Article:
There is no evidence to support a causal link between human papillomavirus vaccines and the development of two conditions - complex regional pain syndrome (CRPS) and postural orthostatic tachycardia syndrome (POTS), European regulators have confirmed.

The finding comes from a European Medicines Agency’s Pharmacovigilance Risk Assessment Committee review of evidence surrounding rare reports of CRPS and POTS in young women given the vaccines - GlaxoSmithKline’s Cervarix and Sanofi Pasteur MSD’s Gardasil/Silgard and Gardasil-9 - for protection against cervical cancer and other HPV-related cancers and pre-cancerous conditions.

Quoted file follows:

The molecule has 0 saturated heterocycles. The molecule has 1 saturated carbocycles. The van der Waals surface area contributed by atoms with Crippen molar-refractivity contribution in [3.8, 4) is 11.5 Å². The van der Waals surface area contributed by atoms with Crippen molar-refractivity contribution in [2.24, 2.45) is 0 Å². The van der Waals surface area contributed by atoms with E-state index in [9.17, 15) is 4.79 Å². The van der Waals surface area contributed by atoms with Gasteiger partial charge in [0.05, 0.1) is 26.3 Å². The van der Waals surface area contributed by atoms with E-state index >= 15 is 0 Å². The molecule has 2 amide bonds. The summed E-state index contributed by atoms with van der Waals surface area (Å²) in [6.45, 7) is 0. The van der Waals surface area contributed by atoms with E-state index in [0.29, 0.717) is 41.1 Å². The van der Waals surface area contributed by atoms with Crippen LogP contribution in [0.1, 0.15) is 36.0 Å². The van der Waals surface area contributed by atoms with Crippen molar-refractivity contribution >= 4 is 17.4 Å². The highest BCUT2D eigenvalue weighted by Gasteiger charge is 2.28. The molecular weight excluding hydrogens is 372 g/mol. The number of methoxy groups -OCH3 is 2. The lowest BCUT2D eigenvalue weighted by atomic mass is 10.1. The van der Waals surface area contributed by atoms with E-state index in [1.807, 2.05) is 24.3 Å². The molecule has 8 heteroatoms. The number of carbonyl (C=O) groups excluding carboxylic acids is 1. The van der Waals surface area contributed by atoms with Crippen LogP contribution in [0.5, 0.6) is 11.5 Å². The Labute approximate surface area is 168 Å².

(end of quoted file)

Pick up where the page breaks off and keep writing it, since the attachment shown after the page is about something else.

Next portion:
CRPS is a chronic pain syndrome affecting a limb, while POTS is a condition where the heart rate increases abnormally on sitting or standing up, together with symptoms such as dizziness, fainting and weakness, as well as headache, aches and pains, nausea and fatigue. In some patients they can severely affect the quality of life. 

After looking at the published research, data from clinical trials and reports of suspected side effects from patients and healthcare professionals, as well as consulting with leading experts in the field and a number of patient groups, the PRAC concluded that there was no difference in the overall rates of these syndromes in vaccinated girls and expected rates in these age groups.

Its conclusions echo earlier findings from routine safety monitoring which also failed to find a causal link between these conditions and the vaccines and, as such, their safety information will not be updated.